Through all these, the ruling regimes that succeeded Marcos were content to point to the restoration of formal democratic trappings like elections and Congress, as proof that the martial law era and its attendant evils are long past.

What they conveniently obscure, if not conceal, is that the economic and political crisis that brought about the dictatorship, was aggravated by it, and continues to fester even after its overthrow, is still very much around, providing the very same conditions for a return to authoritarianism and fascism.

By continuing the pro-foreign capital and anti-people economic policies of the Marcos era, succeeding regimes plunged our nation to deeper indebtedness and depression, causing increasing hardship and misery on our people, thus reinforcing the claim and illusion that life after martial law was worse and Marcos was a better ruler.

Meanwhile, the HOR resolution from the Marcos camp, at best, is another attempt at testing the waters, and the official response so far sends the signal that "it looks okay so long as it doesn't pull down our popularity and satisfaction ratings". How else to explain the gingerly, tentative, buck-passing and "survey-conscious" response from Malacañang?

Consider that the resolution merely recycles most of the arguments that have long been exposed as outright lies (e.g. “decorated soldier” versus fake medals) or half-lies (e.g. “built the modern foundations of the Philippines” versus leading the economy to further ruin).

But the biggest argument that deserves to be demolished is that burying the dictator Marcos as a “hero” is a "magnanimous act of reconciliation which will strengthen the bonds of solidarity among the Filipino people".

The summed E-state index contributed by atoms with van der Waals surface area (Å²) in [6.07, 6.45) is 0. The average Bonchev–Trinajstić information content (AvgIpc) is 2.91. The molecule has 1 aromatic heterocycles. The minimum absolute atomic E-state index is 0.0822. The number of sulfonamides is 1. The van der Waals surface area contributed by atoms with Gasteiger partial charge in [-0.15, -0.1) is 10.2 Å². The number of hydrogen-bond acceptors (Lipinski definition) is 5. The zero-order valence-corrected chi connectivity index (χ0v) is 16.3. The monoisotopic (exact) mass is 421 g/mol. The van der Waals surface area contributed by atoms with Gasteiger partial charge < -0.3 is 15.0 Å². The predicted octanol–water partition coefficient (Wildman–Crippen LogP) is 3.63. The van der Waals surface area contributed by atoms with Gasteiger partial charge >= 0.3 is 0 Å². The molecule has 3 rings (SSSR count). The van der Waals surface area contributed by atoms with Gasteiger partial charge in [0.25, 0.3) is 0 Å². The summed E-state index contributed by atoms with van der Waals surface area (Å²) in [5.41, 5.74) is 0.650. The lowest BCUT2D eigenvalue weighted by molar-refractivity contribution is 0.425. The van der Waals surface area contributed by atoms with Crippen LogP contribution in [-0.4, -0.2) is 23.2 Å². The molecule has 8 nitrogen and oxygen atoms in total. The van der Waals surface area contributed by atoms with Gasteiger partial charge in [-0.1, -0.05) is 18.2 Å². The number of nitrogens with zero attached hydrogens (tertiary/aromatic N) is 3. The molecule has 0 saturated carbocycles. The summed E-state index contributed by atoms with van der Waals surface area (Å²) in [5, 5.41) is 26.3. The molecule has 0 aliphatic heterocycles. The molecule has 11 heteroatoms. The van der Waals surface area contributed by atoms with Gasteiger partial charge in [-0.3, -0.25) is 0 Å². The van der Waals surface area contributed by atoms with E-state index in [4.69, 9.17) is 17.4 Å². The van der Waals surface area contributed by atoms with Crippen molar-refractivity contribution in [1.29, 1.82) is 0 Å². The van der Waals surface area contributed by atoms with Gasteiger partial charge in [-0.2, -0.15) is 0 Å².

The resolution outwardly appeals to the magnanimity of Mr. Aquino, son of the most prominent Marcos rival and martial law victim. But in fact, the resolution insults the President, not to mention the Filipino people, counting on their gullibility and total incapacity for discernment.

Mr. Aquino’s tepid response to the outrageous proposal is bound to embolden its proponents. But both grossly underestimate the people's intelligence and their opposition to notions of reconciliation without justice or, simply put, the politics of accommodation among factions of the same ruling elite.

Those whose memory and scruples are not as limited, the victims of gross injustices and all those who would not want their children and grandchildren to suffer the horrors the Filipino people were subjected to by the Marcos rule, are bound to vehemently oppose this effort to bestow honor to a discredited tyrant and despot.